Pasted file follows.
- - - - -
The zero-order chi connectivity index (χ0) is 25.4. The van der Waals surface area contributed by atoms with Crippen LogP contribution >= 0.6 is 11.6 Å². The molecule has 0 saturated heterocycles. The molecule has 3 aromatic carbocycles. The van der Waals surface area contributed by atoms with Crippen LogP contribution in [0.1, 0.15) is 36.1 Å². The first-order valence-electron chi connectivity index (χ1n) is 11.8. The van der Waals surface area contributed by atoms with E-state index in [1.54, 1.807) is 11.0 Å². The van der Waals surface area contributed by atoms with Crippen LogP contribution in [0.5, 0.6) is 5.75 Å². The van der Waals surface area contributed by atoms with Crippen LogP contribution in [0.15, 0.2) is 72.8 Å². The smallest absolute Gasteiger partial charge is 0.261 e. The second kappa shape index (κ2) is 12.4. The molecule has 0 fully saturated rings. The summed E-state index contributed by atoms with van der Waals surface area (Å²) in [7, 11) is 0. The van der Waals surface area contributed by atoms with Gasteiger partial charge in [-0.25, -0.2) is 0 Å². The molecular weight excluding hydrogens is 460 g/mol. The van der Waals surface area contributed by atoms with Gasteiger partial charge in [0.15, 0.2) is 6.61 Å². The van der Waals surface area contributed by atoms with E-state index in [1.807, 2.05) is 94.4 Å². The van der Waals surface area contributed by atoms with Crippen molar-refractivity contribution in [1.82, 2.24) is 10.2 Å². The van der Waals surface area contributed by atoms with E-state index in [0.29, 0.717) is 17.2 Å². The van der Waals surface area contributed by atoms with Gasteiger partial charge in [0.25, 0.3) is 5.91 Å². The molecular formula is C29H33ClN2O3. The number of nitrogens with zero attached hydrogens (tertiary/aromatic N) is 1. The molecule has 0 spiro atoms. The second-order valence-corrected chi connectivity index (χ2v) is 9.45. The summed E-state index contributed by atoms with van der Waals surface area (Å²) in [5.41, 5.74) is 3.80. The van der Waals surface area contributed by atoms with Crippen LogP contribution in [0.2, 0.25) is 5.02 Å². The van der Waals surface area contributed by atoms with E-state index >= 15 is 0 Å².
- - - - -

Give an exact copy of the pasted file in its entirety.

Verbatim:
The zero-order chi connectivity index (χ0) is 25.4. The van der Waals surface area contributed by atoms with Crippen LogP contribution >= 0.6 is 11.6 Å². The molecule has 0 saturated heterocycles. The molecule has 3 aromatic carbocycles. The van der Waals surface area contributed by atoms with Crippen LogP contribution in [0.1, 0.15) is 36.1 Å². The first-order valence-electron chi connectivity index (χ1n) is 11.8. The van der Waals surface area contributed by atoms with E-state index in [1.54, 1.807) is 11.0 Å². The van der Waals surface area contributed by atoms with Crippen LogP contribution in [0.5, 0.6) is 5.75 Å². The van der Waals surface area contributed by atoms with Crippen LogP contribution in [0.15, 0.2) is 72.8 Å². The smallest absolute Gasteiger partial charge is 0.261 e. The second kappa shape index (κ2) is 12.4. The molecule has 0 fully saturated rings. The summed E-state index contributed by atoms with van der Waals surface area (Å²) in [7, 11) is 0. The van der Waals surface area contributed by atoms with Gasteiger partial charge in [-0.25, -0.2) is 0 Å². The molecular weight excluding hydrogens is 460 g/mol. The van der Waals surface area contributed by atoms with Gasteiger partial charge in [0.15, 0.2) is 6.61 Å². The van der Waals surface area contributed by atoms with E-state index in [1.807, 2.05) is 94.4 Å². The van der Waals surface area contributed by atoms with Crippen molar-refractivity contribution in [1.82, 2.24) is 10.2 Å². The van der Waals surface area contributed by atoms with E-state index in [0.29, 0.717) is 17.2 Å². The van der Waals surface area contributed by atoms with Gasteiger partial charge in [0.25, 0.3) is 5.91 Å². The molecular formula is C29H33ClN2O3. The number of nitrogens with zero attached hydrogens (tertiary/aromatic N) is 1. The molecule has 0 spiro atoms. The second-order valence-corrected chi connectivity index (χ2v) is 9.45. The summed E-state index contributed by atoms with van der Waals surface area (Å²) in [5.41, 5.74) is 3.80. The van der Waals surface area contributed by atoms with Crippen LogP contribution in [0.2, 0.25) is 5.02 Å². The van der Waals surface area contributed by atoms with E-state index >= 15 is 0 Å².